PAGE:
Thursday, March 10, 2011
I May Be Becoming A Fisherphile
Sapphique, by Catherine Fisher, is the sequel to Incarceron, and it concludes the story of Claudia and Finn who have been living in parallel, created worlds.
These are books I found both frustrating and intriguing. I thought the narrative drive was slowed up by the constant problems the characters are confronted with, especially in the prison portions of the books. The so-called "chaingang" in Sapphique seemed to just be there to fill time, for instance. On the other hand, I liked that there were so few likable characters. I think the publishing world makes way too much of the need for a likable character for readers to root for. These flawed people are interesting and realistic. Even the one truly good guy is flawed in the sense that he has a serious illness.
I also like that these books are demanding reading. They seem to be well received, and I believe the author has a real following. But we're not talking popular, light reading. These are books for people who are willing to invest time and energy into their reading.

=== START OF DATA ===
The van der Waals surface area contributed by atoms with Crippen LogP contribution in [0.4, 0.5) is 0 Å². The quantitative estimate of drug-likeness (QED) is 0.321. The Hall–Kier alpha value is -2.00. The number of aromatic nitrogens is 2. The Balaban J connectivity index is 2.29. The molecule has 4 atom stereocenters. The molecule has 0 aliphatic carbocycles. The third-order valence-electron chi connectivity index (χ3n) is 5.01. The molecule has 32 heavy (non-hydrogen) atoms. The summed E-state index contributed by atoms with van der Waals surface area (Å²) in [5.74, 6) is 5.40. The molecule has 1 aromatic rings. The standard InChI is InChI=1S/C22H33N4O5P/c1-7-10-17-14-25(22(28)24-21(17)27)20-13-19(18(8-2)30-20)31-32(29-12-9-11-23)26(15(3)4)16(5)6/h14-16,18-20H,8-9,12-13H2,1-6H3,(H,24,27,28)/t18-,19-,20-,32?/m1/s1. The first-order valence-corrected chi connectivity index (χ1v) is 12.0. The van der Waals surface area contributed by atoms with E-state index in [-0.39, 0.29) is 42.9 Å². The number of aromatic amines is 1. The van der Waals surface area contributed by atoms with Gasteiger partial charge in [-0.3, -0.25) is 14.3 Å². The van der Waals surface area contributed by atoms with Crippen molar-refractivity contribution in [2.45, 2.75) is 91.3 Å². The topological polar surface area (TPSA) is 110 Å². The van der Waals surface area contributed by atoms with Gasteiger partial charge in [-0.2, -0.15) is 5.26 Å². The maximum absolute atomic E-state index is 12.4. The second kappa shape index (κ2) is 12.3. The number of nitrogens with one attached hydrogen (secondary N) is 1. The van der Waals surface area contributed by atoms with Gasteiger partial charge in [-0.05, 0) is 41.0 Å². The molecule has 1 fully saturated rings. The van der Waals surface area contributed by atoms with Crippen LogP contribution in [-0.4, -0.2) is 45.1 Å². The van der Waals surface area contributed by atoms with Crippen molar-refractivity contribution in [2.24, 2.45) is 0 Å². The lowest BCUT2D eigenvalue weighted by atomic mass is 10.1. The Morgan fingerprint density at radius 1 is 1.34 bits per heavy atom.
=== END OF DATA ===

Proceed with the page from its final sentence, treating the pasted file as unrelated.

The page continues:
According to my post on Incarceron, I risked getting to my martial arts class late to finish reading it. With Sapphique I started getting interested about the halfway point, kept sneaking time from my work day to read it, and stayed up late to finish it. I really liked that the last portion of the book recalled the decay and illusion that appear in my favorite Fisher novel, Corbenic.
Decay and illusion--I guess I love that stuff.
Plot Project: See my Incarceron post.